Sentiment analysis of a text document often focuses on determining whether the text document indicates a positive sentiment, a negative sentiment or a neutral sentiment. However, such sentiment analysis lacks depth and analytic variables. A text document may be determined to indicate a negative sentiment, but whether the document indicates a very negative sentiment or a little negative sentiment or whether the negative sentiment results from depression, fear or anger cannot be determined from the sentiment analysis. In addition, sentiment analysis often requires complex linguistic rules which are usually developed in a time-consuming process on a project-specific basis and/or on an industry-specific basis. Even with these complex linguistic rules, high accuracy of the sentiment analysis is often difficult to achieve. Instead, mood state measurements which provide more analytical variables, better depth and reusability over different projects/industries can be used for document analysis.

FIG. 1 depicts at 100 an example of a configuration of software components for mood state measurements. Text segments 104 indicating moods are identified in one or more documents 102 for mood state measurements 106 to generate an overall mood score 108 for the one or more documents 102. A set of mood scales 110 are implemented for the mood state measurements 106.

Particularly, a text document 102, i.e., a set of written words of any length, can include one or more text segments 104 that each indicate a mood with a varying degree (e.g., a little happy, happy, or very happy). Each of the text segments 104, e.g., a word, a phrase, a sentence, or a paragraph, can be mapped to one of the mood scales 110 and be assigned a mood weight associated with the particular mood scale. An overall mood score can be determined for the document 102 based on the mood scales 110 and the mood weights of the text segments 104.

FIG. 2 depicts an example of the mood scales 110. As shown in FIG. 2, the mood scales 110 include six positive moods: “composed,” “confident,” “clearheaded,” “energetic,” “agreeable” and “elated,” and six negative moods: “anxious,” “unsure,” “confused,” “tired,” “hostile” and “depressed.” A positive mood and a corresponding negative mood constitute a mood scale.

Referring to FIG. 1 and FIG. 2, if the mood indicated by a text segment 104 matches with a positive mood or a negative mood of a mood scale, such text segment can be mapped to the mood scale. If the text segment indicates the positive mood of the mood scale, a positive weight can be assigned to the text segment. If the text segment indicates the negative mood of the mood scale, a negative weight can be assigned to the text segment.

Such a text segment becomes a weighted classifier for the mood. As an example, Table 1 shows some weighted classifiers for different moods.

TABLE 1
Weight Weight Weight Weight
Composed (+) Anxious (−) Clearheaded (+) Confused (−)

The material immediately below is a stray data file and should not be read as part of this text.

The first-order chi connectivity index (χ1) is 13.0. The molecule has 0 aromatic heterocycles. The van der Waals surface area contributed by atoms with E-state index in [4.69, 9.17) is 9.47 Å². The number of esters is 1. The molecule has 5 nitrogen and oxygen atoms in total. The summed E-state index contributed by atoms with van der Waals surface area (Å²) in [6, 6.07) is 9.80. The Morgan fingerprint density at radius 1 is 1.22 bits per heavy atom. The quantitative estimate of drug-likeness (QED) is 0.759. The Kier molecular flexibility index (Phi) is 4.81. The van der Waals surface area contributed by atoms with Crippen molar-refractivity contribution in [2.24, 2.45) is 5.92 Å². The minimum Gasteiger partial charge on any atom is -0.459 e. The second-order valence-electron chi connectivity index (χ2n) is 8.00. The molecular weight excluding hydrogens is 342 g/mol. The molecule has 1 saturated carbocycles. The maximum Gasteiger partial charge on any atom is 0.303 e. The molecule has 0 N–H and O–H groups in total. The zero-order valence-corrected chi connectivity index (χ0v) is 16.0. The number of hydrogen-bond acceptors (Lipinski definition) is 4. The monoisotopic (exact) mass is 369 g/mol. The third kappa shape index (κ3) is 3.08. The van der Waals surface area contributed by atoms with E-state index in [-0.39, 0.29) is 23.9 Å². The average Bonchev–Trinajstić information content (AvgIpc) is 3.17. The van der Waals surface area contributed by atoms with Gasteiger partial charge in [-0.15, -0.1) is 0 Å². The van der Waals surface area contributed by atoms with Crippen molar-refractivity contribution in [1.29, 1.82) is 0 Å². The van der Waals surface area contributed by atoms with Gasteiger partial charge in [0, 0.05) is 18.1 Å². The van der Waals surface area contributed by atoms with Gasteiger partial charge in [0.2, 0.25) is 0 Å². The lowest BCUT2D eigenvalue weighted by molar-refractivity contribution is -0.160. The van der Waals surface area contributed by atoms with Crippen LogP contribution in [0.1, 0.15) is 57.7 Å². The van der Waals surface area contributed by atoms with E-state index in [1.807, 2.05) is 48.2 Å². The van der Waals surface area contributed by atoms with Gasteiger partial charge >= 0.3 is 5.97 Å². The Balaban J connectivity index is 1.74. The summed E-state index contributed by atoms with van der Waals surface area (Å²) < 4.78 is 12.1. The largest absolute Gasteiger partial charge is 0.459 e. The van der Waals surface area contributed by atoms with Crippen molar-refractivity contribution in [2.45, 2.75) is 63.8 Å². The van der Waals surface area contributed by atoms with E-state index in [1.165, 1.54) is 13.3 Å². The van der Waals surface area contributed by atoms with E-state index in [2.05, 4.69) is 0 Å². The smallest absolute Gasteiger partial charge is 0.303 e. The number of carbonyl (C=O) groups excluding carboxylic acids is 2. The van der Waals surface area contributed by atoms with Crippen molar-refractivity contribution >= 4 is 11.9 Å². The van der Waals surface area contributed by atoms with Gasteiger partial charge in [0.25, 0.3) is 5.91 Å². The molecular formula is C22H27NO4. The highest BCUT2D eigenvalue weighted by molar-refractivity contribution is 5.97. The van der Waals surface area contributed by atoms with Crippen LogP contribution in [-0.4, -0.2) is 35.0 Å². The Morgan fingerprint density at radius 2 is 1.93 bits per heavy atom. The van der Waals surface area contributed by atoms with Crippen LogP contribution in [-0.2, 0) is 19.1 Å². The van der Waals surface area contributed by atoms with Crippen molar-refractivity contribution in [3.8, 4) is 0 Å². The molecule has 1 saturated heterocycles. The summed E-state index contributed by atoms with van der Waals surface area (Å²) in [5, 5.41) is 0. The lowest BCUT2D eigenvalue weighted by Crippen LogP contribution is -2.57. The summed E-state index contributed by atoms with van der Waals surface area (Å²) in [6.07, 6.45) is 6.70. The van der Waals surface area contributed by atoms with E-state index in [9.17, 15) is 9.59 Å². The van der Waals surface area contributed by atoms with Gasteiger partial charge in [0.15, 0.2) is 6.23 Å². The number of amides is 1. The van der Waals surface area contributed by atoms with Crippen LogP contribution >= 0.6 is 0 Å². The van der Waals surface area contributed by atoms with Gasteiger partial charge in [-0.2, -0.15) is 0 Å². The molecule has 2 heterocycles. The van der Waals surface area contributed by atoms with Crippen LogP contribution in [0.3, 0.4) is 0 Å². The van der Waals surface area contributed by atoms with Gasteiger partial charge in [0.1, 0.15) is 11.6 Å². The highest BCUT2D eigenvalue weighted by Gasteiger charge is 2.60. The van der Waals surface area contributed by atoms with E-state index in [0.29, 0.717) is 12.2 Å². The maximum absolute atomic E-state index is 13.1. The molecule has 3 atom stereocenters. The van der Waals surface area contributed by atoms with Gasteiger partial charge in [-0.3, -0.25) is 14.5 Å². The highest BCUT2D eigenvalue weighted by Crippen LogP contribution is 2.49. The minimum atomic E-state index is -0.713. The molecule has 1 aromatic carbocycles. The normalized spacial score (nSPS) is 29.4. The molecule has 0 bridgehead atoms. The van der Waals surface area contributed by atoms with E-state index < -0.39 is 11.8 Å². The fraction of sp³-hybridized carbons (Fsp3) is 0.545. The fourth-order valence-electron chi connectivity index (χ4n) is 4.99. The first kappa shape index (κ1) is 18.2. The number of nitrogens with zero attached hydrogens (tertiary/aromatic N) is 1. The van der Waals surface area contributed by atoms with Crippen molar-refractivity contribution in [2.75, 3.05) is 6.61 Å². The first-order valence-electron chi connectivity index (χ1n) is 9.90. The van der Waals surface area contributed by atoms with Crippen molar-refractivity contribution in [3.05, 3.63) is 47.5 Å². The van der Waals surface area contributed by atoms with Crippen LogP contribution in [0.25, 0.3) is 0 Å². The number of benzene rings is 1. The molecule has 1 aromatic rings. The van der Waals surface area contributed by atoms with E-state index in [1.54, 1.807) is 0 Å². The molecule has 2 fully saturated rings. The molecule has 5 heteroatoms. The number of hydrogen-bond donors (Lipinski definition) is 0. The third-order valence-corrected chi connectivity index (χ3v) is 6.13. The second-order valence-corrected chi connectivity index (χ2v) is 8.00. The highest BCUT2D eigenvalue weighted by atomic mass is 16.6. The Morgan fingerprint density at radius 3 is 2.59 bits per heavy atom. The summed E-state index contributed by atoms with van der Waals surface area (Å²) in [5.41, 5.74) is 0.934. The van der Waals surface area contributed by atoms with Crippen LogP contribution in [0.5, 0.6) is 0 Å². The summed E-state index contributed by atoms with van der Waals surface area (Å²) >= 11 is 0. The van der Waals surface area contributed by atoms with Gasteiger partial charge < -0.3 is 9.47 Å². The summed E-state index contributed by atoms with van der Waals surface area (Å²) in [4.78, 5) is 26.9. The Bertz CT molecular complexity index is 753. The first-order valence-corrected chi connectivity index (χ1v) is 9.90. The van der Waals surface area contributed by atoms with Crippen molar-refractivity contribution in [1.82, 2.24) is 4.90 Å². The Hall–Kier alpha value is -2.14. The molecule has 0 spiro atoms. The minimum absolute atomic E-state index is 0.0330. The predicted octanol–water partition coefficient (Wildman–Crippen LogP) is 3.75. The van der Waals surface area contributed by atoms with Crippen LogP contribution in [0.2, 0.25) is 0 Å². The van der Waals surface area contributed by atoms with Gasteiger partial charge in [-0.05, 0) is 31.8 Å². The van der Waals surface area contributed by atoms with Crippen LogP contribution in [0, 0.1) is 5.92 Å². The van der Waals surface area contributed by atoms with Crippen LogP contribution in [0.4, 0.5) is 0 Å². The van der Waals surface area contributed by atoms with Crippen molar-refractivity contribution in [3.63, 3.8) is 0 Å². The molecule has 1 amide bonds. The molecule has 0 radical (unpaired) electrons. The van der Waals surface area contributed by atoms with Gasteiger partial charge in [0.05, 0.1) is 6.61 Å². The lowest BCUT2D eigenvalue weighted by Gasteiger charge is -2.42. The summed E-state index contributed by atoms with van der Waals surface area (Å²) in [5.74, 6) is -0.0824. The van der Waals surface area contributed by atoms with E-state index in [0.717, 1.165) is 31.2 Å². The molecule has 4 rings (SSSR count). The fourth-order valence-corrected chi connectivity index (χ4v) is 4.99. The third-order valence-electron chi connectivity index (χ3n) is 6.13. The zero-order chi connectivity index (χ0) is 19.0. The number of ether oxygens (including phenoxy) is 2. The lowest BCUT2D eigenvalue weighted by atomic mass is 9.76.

alright 1 annoyed 2 alert 3 absent 3
appease 2 agitated 2 aware 2 absent 1
minded
appeased 2 annoying 2 careful 2 ambiguous 2
appeasing 2 anxiety 3 cautious 2 baffle 1
at ease 2 anxious 3 clarification 2 baffled 1

If a text document includes a plurality of weighted classifiers of a particular mood, the weights of these classifiers may be aggregated to generate a mood score for the mood. If the text document includes classifiers for both the positive mood and the negative mood in a particular mood scale, the negative weights of the classifiers for the negative mood can be subtracted from the positive weights of the classifiers for the positive mood to generate a mood score for the mood scale.

In addition, linguistic modifiers, such as negations, amplifiers and dampers, associated with one or more classifiers in a text document can be included in the mood state measurements of the text document. For example, the classifier “happy” indicates the positive mood “elated” with a mood weight of 2. If a negation “never” is associated with the classifier “happy” (e.g., “never happy”), not only does the mood for the classifier change from “elated” to “depressed” but also the mood weight of the classifier changes from 2 to 1. If an amplifier, such as “very,” is associated with the classifier “happy” (e.g., “very happy”), the mood weight of the classifier “happy” is increased from 2 to 3. If a damper, such as “sort of,” is associated with the classifier “happy” (e.g., “sort of happy”), the mood weight of the classifier “happy” is decreased from 2 to 1.

FIG. 3 depicts an example of calculating mood scores for different moods of a text document. As shown in FIG. 3, text segments indicative of a snood are identified in the text document, including “downcast,” “disagreeable,” “hurt,” and “sobbing.” These text segments are mapped to the mood scales as shown in FIG. 2, for example. Table 2 shows examples of the moods indicated by the text segments and the corresponding mood weights. “Downcast,” “hurt,” and “sobbing” are mapped to the mood “depressed,” and “disagreeable” is mapped to the mood “hostile.” The mood weights of the classifiers are added up to generate mood scores for the moods “depressed” and “disagreeable” respectively.

TABLE 2
Depressed Weight (−) Hostile Weight (−)
Downcast 1 Disagreeable 2
Hurt 1
Sobbing 3
Mood 5 2
Score(s)

The mood state measurements can be applied for document analysis in various contexts, such as predictive analysis of information databases and social media analysis. FIG. 4 depicts an example of a configuration of software components for mood state measurements in various contexts. As shown in FIG. 4, documents 406 are extracted from social media 108 or information databases 410 for mood state measurements 404. Mood state datasets 402, such as mood scores for the documents 406, are generated based on the mood state measurements 404.